“If you would be so kind, sir.”
He removed the string and paper, and produced a handsome silver box. “It’s a shave kit,” he explained, turning the box over in his hands.
“Thank you, sir. You are most generous.”
“Not at all, Jeeves. I, er, don’t want to wound your finer feelings or anything, but you’re starting to look a bit like one of those Heralds of the Red Dawn blighters that Bingo Little used to swank about with.”
I passed my free hand over my stubbled cheek and chin. “Yes, sir. I fear that my condition has somewhat hampered my ability to perform my customary toilette.”
“Of course, Jeeves, of course! I understand and sympathize. Knowing your feelings about whiskers, I imagine the whole thing must be a dickens of a shock to your system. In fact, I wondered if I might . . . well, it’s dashed awkward now that I come to say it out loud, but . . .”
“Well, I thought I might give you a shave.”
I found myself momentarily speechless. My heart palpitated in an alarming manner, and it was with some effort that I maintained my customarily aloof appearance.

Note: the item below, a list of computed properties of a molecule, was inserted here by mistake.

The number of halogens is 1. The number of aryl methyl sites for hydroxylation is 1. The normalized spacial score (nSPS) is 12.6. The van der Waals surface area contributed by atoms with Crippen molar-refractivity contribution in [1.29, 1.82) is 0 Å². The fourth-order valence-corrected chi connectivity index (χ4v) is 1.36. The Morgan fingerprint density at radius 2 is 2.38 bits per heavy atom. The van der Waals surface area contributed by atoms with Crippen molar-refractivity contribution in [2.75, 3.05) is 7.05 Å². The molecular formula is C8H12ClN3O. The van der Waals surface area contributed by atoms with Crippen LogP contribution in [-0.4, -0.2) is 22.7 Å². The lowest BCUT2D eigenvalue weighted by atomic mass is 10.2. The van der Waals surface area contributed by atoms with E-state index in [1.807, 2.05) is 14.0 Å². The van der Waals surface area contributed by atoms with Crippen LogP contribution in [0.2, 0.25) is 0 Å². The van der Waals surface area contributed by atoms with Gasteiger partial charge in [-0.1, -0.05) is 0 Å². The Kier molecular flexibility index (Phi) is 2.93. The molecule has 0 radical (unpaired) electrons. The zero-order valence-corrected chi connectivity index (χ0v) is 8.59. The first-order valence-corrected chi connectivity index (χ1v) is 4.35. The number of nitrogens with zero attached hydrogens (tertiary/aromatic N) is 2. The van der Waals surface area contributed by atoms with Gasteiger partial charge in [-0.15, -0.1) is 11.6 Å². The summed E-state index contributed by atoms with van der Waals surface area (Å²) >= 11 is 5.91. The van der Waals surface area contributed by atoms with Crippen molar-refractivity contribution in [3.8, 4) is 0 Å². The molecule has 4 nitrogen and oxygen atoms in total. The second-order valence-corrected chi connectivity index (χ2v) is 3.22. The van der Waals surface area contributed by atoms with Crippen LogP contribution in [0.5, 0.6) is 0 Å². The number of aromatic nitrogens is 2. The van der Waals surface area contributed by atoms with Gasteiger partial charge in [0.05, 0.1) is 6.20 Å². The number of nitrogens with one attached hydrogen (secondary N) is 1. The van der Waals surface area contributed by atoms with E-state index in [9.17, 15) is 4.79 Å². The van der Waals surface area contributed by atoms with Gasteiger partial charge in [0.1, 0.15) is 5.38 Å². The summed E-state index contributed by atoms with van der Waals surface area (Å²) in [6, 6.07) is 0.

“I hardly think that will be necessary, sir,” I said in the most cool and level tone that I could manage.
Mr. Wooster looked momentarily abashed, but a familiar stubborn glint quickly stole into his eyes. It was a look I had seen many times during our association – the look of a young employer preparing to assert himself.
“Now, Jeeves,” he said, drawing himself up, “I know you’re a stickler for propriety and all that, but you have to admit the circs are a little unusual. You can’t be happy going about with that fungus all over your map. Just think of it as the young master returning the favour, you know, for all the times you’ve done the same for me.”
I could feel my resolve slipping, but I stood my ground. “Mr. Wooster, when I shave your whiskers, I do not do so as a favour. Attending to your personal appearance is one of my duties as your valet. Sir.”
He frowned and drummed his fingers on the lid of the shave kit, apparently defeated. I thought for a moment that he was about to let the matter drop, but he took a deep breath, squared his shoulders, and spoke again. “Jeeves,” he said quietly, “I insist.”